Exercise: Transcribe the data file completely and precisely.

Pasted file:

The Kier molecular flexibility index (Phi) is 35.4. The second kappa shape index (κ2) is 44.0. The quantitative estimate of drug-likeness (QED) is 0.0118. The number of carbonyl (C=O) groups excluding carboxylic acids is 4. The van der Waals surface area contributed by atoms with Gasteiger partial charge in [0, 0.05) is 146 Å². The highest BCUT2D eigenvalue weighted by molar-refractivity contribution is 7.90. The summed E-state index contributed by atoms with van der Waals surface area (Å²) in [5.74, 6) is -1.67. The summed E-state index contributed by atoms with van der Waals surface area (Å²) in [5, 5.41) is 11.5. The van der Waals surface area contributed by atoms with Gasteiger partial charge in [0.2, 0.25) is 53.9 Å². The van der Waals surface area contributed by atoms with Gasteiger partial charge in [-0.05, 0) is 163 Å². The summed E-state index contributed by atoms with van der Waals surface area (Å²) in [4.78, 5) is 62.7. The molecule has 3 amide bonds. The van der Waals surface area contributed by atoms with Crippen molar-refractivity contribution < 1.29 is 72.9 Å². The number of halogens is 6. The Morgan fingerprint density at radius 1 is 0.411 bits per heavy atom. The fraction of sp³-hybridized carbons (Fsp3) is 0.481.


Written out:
The Kier molecular flexibility index (Phi) is 35.4. The second kappa shape index (κ2) is 44.0. The quantitative estimate of drug-likeness (QED) is 0.0118. The number of carbonyl (C=O) groups excluding carboxylic acids is 4. The van der Waals surface area contributed by atoms with Gasteiger partial charge in [0, 0.05) is 146 Å². The highest BCUT2D eigenvalue weighted by molar-refractivity contribution is 7.90. The summed E-state index contributed by atoms with van der Waals surface area (Å²) in [5.74, 6) is -1.67. The summed E-state index contributed by atoms with van der Waals surface area (Å²) in [5, 5.41) is 11.5. The van der Waals surface area contributed by atoms with Gasteiger partial charge in [0.2, 0.25) is 53.9 Å². The van der Waals surface area contributed by atoms with Gasteiger partial charge in [-0.05, 0) is 163 Å². The summed E-state index contributed by atoms with van der Waals surface area (Å²) in [4.78, 5) is 62.7. The molecule has 3 amide bonds. The van der Waals surface area contributed by atoms with Crippen molar-refractivity contribution < 1.29 is 72.9 Å². The number of halogens is 6. The Morgan fingerprint density at radius 1 is 0.411 bits per heavy atom. The fraction of sp³-hybridized carbons (Fsp3) is 0.481.